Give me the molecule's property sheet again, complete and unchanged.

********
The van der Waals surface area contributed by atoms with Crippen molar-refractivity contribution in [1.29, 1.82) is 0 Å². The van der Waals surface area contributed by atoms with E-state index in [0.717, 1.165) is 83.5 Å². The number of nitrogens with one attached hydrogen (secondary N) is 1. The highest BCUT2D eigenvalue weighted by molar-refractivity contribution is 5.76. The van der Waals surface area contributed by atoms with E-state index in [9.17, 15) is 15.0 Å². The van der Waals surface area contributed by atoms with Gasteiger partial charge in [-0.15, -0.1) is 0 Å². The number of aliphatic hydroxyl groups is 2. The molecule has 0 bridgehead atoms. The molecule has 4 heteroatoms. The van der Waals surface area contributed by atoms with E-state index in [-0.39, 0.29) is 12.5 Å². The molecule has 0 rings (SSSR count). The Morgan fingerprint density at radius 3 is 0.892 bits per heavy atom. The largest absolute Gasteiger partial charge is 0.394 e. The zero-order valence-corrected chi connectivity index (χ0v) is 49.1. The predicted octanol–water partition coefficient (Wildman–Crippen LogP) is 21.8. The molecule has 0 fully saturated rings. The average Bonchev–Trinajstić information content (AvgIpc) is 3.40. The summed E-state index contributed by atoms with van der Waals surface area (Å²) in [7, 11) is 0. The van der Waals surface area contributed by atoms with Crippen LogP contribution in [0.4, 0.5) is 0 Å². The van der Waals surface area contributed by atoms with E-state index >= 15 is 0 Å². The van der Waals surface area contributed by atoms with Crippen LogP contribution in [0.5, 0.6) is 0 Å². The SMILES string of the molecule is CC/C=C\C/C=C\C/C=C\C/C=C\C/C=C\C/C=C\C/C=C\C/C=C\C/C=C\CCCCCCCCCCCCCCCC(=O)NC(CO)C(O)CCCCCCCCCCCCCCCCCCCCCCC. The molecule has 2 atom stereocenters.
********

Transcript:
The van der Waals surface area contributed by atoms with Crippen molar-refractivity contribution in [1.29, 1.82) is 0 Å². The van der Waals surface area contributed by atoms with E-state index in [0.717, 1.165) is 83.5 Å². The number of nitrogens with one attached hydrogen (secondary N) is 1. The highest BCUT2D eigenvalue weighted by molar-refractivity contribution is 5.76. The van der Waals surface area contributed by atoms with E-state index in [9.17, 15) is 15.0 Å². The van der Waals surface area contributed by atoms with Gasteiger partial charge in [-0.15, -0.1) is 0 Å². The number of aliphatic hydroxyl groups is 2. The molecule has 0 bridgehead atoms. The molecule has 4 heteroatoms. The van der Waals surface area contributed by atoms with E-state index in [-0.39, 0.29) is 12.5 Å². The molecule has 0 rings (SSSR count). The Morgan fingerprint density at radius 3 is 0.892 bits per heavy atom. The largest absolute Gasteiger partial charge is 0.394 e. The zero-order valence-corrected chi connectivity index (χ0v) is 49.1. The predicted octanol–water partition coefficient (Wildman–Crippen LogP) is 21.8. The molecule has 0 fully saturated rings. The average Bonchev–Trinajstić information content (AvgIpc) is 3.40. The summed E-state index contributed by atoms with van der Waals surface area (Å²) in [7, 11) is 0. The van der Waals surface area contributed by atoms with Crippen LogP contribution in [0.4, 0.5) is 0 Å². The van der Waals surface area contributed by atoms with E-state index >= 15 is 0 Å². The van der Waals surface area contributed by atoms with Crippen LogP contribution in [0.5, 0.6) is 0 Å². The SMILES string of the molecule is CC/C=C\C/C=C\C/C=C\C/C=C\C/C=C\C/C=C\C/C=C\C/C=C\C/C=C\CCCCCCCCCCCCCCCC(=O)NC(CO)C(O)CCCCCCCCCCCCCCCCCCCCCCC. The molecule has 2 atom stereocenters.